3. What a great post! I haven't thought much about that habit of using those family names so much in real life and how it translates to confusion for an author! I am looking forward to reading the book!

  4. Great post. I look forward to more Georgianna. I have noticed in several variations there is a little place where D&E go through dialog on what she is suppose to call him in private. I never thought about it before but I see now how deliberate that addition was by the author. As a reader only, I get to sit back and enjoy the final story. I don't realize most of the extra care it takes to get the details right. Thank you for the giveaway!

  5. Shannon Winslow says:

    Another related problem in a P&P sequels/variations, which I could have mentioned, is the issue of first names for characters when Jane Austen hasn't given one. For instance, neither Mr. or Mrs. Bennet are given first names in the original. Readers, however, may have picked up a first name from either a film adaptation or a JAFF work and be thoroughly convinced in their own minds that it's per canon. Then, woe unto you if you write a book using a different name for that character.

    This happened to me in "The Darcys of Pemberley" (and thus follows into this new book, "Miss Georgiana Darcy of Pemberley"). Unbeknownst to me, other JAFF authors had decided Col. Fitzwilliam's given name was Richard, but I called him John. One reader took me to task over it (and undoubtedly there were others thinking the same thing), berating me in a review for getting Fitzwilliam's name "wrong," when in fact we are never told what it is in P&P.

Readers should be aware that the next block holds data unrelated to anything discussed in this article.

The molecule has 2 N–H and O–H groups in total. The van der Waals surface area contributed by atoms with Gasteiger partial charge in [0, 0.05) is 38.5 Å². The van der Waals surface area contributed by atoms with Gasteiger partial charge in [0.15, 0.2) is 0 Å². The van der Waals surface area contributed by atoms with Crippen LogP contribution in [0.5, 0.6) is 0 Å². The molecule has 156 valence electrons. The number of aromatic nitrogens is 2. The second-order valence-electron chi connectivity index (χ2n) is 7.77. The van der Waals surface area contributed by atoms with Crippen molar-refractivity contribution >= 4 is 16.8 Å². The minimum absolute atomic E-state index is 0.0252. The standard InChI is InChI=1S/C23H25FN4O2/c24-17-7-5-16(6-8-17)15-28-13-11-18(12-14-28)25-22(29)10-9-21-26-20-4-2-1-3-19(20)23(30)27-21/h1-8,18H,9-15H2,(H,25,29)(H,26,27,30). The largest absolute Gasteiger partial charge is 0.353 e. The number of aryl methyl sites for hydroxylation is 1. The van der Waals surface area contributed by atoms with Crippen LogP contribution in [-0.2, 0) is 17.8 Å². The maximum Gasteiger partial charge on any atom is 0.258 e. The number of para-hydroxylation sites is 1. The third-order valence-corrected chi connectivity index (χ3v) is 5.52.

That's one hazard of reading and viewing so many adaptations; the lines between what we know about P&P and what we think we know begin to blur!

    1. It's a good thing you haven't tried writing about George Foreman and his sons! (For any who don't know, Foreman is reputed to have named his many sons George.) I'm so glad you made the point about first names, Shannon, because sometimes I do research online to see what someone's first name is in one of Austen's stories only to find out when I look in the book, no name was given - even though some fan site states a particular name as fact. Your post here about not confusing readers with character's names is really good, thanks for your insight.

    2. Shannon Winslow says:

      Not everything you read on the internet is true, that's for sure. My pet peeve is sites giving "Jane Austen quotes", but many times they show lines that are in one of the movies and not in the book at all - most frequently, "You have bewitched me body and soul." Sorry, folks. Romantic, but Jane Austen didn't write it.

    3. ^ That one drives me out of my mind. It's fine for a mug, or whatever, but when I see it attributed to Austen, I have to just clench my teeth and move on... Ha!

  6. What a fun post. Having the same, or very similar names, can be confusing for the reader. A nightmare for a writer I would think.

  7. Shannon Winslow says:

    I just realized today that there is yet ANOTHER William in P&P! Can you believe it? Mr. Collins's first name is also William! What was Jane thinking?

    1. Haha! I wonder how many Williams she had in her own life?

  8. It always so tricky when there are similar names... I appreciate when an author pity's the reader and doesn't try to confuse us with so many similar names. There was a JAFF series I tried reading a while back and I could only get through book three because they was so many spin off names such as Jane, Charles, Elizabeth, and William. It was too hard to keep straight who was who and it didn't help that cousins married each other...

  9. I don't find it confusing as I'm a long-time reader of Austenesque stories. For a person new to P&P or who have only seen the film adaptations, it may be tricky for them to differentiate which William you are referring to.

  10. I will be starting this book this coming weekend. I absolutely loved The Persuasion of Miss Austen and The Darcys of Pemberley!. They were phenomenally written. I know I will love this one.

  11. I will be starting this book this coming weekend. I absolutely loved The Persuasion of Miss Austen and The Darcys of Pemberley!. They were phenomenally written. I know I will love this one.